2. To prepare topping: Sprinkle ½ teaspoon brown sugar into each muffin cup. Sprinkle nuts, if using over the sugar. Stack pineapple slices and cut into 6 wedges. Place 2 wedges in each muffin cup.
3. To prepare muffins: Whisk whole-wheat flour, baking powder, baking soda, salt and cinnamon in a large bowl.
4. Whisk eggs and brown sugar in a medium bowl until smooth. Whisk in oil, juice and vanilla. Stir in crushed pineapple. Make a well in the dry ingredients; add the wet ingredients and stir with a rubber spatula until just combined. Stir in carrots, oats, raisins and nuts, if using. Scoop the batter into the prepared cups (they’ll be quite full).
5. Bake the muffins until the tops are golden brown and firm to the touch, 15 to 20 minutes. Immediately loosed edges and turn muffins out onto a baking sheet. Restore any stray pineapple pieces and nuts. Let cool for at least 10 minutes. Serve upside-down, either warm or at room temperature.
Makes 1 dozen muffin. Per muffin: 211 calories, 6 g fat, 35 mg chol, 36 g carbs, 4 g protein, 3 g fiber, 185 mg sodium
I made 6 jumbo muffins with pineapple bottoms and then I just made mini-muffins out of the rest of the batter. My son ate about 4 mini-muffins in a row. The upside-down muffins were more exciting than the plain mini-muffins but the batter stands well on it's own without the pineapple 'topping'. Sorry about the picture- my camera died while I was trying to get a good shot.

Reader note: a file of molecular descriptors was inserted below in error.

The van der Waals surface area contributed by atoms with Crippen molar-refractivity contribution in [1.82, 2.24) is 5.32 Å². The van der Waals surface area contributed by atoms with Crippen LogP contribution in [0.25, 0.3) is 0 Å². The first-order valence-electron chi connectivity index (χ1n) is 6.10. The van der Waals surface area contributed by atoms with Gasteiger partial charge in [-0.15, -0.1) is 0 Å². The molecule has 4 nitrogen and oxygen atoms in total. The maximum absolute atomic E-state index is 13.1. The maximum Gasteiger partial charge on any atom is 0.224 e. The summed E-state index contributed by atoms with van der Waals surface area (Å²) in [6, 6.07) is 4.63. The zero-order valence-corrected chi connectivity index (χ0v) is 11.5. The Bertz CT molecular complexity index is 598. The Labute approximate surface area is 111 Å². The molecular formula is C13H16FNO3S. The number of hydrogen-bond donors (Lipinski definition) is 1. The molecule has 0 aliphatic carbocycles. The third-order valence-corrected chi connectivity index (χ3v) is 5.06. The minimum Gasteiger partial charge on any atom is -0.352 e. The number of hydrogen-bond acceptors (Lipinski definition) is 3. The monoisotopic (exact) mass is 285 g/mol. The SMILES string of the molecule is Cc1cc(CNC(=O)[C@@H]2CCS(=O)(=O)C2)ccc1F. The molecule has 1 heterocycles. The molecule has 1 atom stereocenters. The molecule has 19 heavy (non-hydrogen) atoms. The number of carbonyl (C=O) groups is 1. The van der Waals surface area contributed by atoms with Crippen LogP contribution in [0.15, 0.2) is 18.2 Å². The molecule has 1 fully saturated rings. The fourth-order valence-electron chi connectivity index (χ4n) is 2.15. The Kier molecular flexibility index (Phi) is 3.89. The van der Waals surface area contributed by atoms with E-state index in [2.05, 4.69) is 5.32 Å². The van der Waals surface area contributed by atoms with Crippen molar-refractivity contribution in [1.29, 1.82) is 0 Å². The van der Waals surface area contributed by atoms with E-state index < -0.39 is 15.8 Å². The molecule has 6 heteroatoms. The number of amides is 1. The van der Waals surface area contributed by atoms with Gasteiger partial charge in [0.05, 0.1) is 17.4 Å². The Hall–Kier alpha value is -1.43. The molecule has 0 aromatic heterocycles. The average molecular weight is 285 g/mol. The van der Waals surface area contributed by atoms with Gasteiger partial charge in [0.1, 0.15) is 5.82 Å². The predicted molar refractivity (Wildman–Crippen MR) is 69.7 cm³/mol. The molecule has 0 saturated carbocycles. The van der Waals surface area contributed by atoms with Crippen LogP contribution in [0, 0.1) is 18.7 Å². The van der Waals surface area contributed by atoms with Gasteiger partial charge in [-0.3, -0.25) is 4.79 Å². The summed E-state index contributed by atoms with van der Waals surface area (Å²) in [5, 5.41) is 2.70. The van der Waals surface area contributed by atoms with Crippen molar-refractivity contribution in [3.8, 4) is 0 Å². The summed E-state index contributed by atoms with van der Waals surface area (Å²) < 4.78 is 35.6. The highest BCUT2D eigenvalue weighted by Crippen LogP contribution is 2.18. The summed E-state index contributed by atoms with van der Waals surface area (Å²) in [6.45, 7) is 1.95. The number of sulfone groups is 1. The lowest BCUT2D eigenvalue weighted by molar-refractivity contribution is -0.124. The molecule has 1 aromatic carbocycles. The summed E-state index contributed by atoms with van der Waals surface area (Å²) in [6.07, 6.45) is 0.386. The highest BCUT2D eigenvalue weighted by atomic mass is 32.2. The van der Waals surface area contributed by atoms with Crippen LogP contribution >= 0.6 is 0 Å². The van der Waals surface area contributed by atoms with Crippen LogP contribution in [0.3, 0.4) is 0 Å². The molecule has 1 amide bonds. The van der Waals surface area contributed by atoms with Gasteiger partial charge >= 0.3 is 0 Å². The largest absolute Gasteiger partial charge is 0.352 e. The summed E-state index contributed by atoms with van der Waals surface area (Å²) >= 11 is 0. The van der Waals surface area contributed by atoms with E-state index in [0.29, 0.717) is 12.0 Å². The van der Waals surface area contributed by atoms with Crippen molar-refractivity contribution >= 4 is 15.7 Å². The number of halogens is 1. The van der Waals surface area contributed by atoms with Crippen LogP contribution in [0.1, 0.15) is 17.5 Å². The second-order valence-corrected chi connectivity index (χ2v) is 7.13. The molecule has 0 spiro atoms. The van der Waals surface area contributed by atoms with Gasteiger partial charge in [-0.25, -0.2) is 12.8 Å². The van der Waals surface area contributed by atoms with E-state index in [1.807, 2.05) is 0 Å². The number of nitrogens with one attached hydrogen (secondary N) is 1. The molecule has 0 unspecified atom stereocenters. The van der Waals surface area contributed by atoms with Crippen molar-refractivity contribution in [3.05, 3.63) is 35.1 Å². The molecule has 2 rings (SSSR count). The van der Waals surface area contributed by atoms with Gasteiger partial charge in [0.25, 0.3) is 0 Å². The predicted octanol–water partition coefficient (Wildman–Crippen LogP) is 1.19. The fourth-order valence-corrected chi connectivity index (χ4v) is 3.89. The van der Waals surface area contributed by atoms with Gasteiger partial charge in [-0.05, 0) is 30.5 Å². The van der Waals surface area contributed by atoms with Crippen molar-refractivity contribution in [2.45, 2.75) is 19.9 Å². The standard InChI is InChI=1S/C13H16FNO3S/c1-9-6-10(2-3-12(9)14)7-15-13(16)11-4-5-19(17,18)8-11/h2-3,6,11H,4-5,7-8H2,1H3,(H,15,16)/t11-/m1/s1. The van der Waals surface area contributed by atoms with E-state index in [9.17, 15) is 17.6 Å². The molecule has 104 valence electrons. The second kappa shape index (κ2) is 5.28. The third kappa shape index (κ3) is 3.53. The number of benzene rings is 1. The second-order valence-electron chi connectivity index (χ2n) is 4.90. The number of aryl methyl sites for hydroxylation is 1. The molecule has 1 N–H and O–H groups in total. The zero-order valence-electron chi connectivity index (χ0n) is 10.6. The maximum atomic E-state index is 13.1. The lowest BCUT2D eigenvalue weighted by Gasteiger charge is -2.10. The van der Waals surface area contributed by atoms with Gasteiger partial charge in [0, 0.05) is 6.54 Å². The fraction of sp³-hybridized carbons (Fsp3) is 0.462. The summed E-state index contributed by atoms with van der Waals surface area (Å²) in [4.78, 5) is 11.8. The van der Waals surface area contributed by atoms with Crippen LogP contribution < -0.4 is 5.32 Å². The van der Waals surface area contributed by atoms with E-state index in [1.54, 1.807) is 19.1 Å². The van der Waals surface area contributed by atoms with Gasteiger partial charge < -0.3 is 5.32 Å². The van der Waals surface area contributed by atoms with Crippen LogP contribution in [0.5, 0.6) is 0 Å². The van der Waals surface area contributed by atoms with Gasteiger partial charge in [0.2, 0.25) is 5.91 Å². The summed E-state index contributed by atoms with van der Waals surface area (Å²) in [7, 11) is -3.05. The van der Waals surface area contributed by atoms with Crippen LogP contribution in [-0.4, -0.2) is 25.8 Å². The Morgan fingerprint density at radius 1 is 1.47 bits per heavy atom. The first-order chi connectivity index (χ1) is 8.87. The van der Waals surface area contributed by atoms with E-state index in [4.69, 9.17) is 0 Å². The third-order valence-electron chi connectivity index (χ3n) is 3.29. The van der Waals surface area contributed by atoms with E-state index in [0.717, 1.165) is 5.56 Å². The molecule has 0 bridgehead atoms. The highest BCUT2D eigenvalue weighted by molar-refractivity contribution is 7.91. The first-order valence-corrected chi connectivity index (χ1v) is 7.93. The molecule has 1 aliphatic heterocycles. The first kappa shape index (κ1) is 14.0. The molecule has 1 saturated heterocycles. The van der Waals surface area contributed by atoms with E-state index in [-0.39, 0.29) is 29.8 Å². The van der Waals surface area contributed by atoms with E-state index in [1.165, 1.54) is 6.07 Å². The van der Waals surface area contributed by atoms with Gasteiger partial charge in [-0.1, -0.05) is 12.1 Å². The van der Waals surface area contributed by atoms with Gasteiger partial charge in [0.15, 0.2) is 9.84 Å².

So I think I'm tired of muffins. There's an endless variety of muffin recipes, except most of the 'healthier' ones with whole wheat flour all seem to taste sort of the same in the end. I really need to find something different that can double as a quick breakfast and a treat.
I can't think of a Question of the Day today. Feel free to ask me a question LOL.
Thursday, May 11, 2006
Complete Baking Cakes, Puddings and Pastries Copyright 2000
1 ½ cups all-purpose flour
½ cup butter, cut into small pieces
3 tbsp soft brown sugar, sifted
10 tsp butter
3 tbsp soft brown sugar
14 oz can (sweetened) condensed milk
5 ½ oz milk chocolate
1. Grease a 9 inch square cake pan.